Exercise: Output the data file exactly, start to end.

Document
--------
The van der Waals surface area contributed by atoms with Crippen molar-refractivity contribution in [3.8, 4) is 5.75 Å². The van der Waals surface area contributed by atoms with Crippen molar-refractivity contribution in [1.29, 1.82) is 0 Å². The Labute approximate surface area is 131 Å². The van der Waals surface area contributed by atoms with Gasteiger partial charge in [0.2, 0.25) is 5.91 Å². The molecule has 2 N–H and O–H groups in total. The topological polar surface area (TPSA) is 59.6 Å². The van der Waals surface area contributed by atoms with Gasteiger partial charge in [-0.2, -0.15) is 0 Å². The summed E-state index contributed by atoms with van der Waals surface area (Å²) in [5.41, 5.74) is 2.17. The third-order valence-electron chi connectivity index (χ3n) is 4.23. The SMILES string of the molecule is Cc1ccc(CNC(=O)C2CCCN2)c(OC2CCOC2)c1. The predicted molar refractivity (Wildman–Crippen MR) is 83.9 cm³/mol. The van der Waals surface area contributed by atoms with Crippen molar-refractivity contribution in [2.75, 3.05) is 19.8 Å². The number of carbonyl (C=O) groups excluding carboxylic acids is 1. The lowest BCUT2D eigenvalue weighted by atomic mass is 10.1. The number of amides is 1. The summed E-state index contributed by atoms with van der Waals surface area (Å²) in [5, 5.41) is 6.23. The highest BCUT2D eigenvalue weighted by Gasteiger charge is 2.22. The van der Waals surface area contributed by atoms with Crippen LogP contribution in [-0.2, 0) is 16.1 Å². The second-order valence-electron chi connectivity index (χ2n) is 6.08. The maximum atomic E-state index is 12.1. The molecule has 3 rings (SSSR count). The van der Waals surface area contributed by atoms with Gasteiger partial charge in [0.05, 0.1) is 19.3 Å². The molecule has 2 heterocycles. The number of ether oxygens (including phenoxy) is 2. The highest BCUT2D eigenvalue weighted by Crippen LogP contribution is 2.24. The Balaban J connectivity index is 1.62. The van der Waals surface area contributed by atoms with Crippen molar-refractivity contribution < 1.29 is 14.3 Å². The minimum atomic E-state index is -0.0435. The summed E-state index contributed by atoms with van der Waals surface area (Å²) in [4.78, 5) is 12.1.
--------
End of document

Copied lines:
The van der Waals surface area contributed by atoms with Crippen molar-refractivity contribution in [3.8, 4) is 5.75 Å². The van der Waals surface area contributed by atoms with Crippen molar-refractivity contribution in [1.29, 1.82) is 0 Å². The Labute approximate surface area is 131 Å². The van der Waals surface area contributed by atoms with Gasteiger partial charge in [0.2, 0.25) is 5.91 Å². The molecule has 2 N–H and O–H groups in total. The topological polar surface area (TPSA) is 59.6 Å². The van der Waals surface area contributed by atoms with Gasteiger partial charge in [-0.2, -0.15) is 0 Å². The summed E-state index contributed by atoms with van der Waals surface area (Å²) in [5.41, 5.74) is 2.17. The third-order valence-electron chi connectivity index (χ3n) is 4.23. The SMILES string of the molecule is Cc1ccc(CNC(=O)C2CCCN2)c(OC2CCOC2)c1. The predicted molar refractivity (Wildman–Crippen MR) is 83.9 cm³/mol. The van der Waals surface area contributed by atoms with Crippen molar-refractivity contribution in [2.75, 3.05) is 19.8 Å². The number of carbonyl (C=O) groups excluding carboxylic acids is 1. The lowest BCUT2D eigenvalue weighted by atomic mass is 10.1. The number of amides is 1. The summed E-state index contributed by atoms with van der Waals surface area (Å²) in [5, 5.41) is 6.23. The highest BCUT2D eigenvalue weighted by Gasteiger charge is 2.22. The van der Waals surface area contributed by atoms with Crippen LogP contribution in [-0.2, 0) is 16.1 Å². The second-order valence-electron chi connectivity index (χ2n) is 6.08. The maximum atomic E-state index is 12.1. The molecule has 3 rings (SSSR count). The van der Waals surface area contributed by atoms with Gasteiger partial charge in [0.05, 0.1) is 19.3 Å². The molecule has 2 heterocycles. The number of ether oxygens (including phenoxy) is 2. The highest BCUT2D eigenvalue weighted by Crippen LogP contribution is 2.24. The Balaban J connectivity index is 1.62. The van der Waals surface area contributed by atoms with Crippen molar-refractivity contribution < 1.29 is 14.3 Å². The minimum atomic E-state index is -0.0435. The summed E-state index contributed by atoms with van der Waals surface area (Å²) in [4.78, 5) is 12.1.